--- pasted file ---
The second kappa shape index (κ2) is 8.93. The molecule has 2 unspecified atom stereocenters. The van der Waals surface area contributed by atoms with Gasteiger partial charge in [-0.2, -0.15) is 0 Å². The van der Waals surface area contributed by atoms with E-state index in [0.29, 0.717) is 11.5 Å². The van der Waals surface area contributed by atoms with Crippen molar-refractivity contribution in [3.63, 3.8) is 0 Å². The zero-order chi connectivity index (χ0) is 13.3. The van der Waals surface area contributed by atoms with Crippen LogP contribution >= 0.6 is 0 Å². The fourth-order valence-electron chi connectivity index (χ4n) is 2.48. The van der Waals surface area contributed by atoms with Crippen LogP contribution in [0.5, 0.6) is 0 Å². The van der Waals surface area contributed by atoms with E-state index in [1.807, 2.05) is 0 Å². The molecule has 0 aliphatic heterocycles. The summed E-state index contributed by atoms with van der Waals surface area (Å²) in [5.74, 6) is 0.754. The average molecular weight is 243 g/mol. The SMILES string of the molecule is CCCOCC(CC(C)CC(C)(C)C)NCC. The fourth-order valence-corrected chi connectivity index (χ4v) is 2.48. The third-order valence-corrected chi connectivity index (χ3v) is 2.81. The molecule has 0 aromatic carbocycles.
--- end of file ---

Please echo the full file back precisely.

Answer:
The second kappa shape index (κ2) is 8.93. The molecule has 2 unspecified atom stereocenters. The van der Waals surface area contributed by atoms with Gasteiger partial charge in [-0.2, -0.15) is 0 Å². The van der Waals surface area contributed by atoms with E-state index in [0.29, 0.717) is 11.5 Å². The van der Waals surface area contributed by atoms with Crippen molar-refractivity contribution in [3.63, 3.8) is 0 Å². The zero-order chi connectivity index (χ0) is 13.3. The van der Waals surface area contributed by atoms with Crippen LogP contribution >= 0.6 is 0 Å². The fourth-order valence-electron chi connectivity index (χ4n) is 2.48. The van der Waals surface area contributed by atoms with Crippen LogP contribution in [0.5, 0.6) is 0 Å². The van der Waals surface area contributed by atoms with E-state index in [1.807, 2.05) is 0 Å². The molecule has 0 aliphatic heterocycles. The summed E-state index contributed by atoms with van der Waals surface area (Å²) in [5.74, 6) is 0.754. The average molecular weight is 243 g/mol. The SMILES string of the molecule is CCCOCC(CC(C)CC(C)(C)C)NCC. The fourth-order valence-corrected chi connectivity index (χ4v) is 2.48. The third-order valence-corrected chi connectivity index (χ3v) is 2.81. The molecule has 0 aromatic carbocycles.